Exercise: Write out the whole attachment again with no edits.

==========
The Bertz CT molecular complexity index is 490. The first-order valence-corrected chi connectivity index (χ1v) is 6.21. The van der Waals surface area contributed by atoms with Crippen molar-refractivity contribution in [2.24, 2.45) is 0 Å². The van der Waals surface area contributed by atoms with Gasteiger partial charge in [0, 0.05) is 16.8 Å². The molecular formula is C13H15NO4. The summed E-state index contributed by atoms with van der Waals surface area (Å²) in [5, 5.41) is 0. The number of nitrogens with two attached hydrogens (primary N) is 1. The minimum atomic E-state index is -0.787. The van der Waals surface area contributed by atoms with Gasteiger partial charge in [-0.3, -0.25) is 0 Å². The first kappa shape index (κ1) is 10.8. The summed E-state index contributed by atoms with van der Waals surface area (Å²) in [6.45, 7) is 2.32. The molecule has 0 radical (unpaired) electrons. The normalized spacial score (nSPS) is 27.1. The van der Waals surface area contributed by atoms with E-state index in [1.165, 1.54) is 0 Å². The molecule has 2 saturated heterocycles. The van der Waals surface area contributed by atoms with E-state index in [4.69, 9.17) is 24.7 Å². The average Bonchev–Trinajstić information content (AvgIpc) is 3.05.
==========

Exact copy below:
The Bertz CT molecular complexity index is 490. The first-order valence-corrected chi connectivity index (χ1v) is 6.21. The van der Waals surface area contributed by atoms with Crippen molar-refractivity contribution in [2.24, 2.45) is 0 Å². The van der Waals surface area contributed by atoms with Gasteiger partial charge in [0, 0.05) is 16.8 Å². The molecular formula is C13H15NO4. The summed E-state index contributed by atoms with van der Waals surface area (Å²) in [5, 5.41) is 0. The number of nitrogens with two attached hydrogens (primary N) is 1. The minimum atomic E-state index is -0.787. The van der Waals surface area contributed by atoms with Gasteiger partial charge in [-0.3, -0.25) is 0 Å². The first kappa shape index (κ1) is 10.8. The summed E-state index contributed by atoms with van der Waals surface area (Å²) in [6.45, 7) is 2.32. The molecule has 0 radical (unpaired) electrons. The normalized spacial score (nSPS) is 27.1. The van der Waals surface area contributed by atoms with E-state index in [1.165, 1.54) is 0 Å². The molecule has 2 saturated heterocycles. The van der Waals surface area contributed by atoms with E-state index in [4.69, 9.17) is 24.7 Å². The average Bonchev–Trinajstić information content (AvgIpc) is 3.05.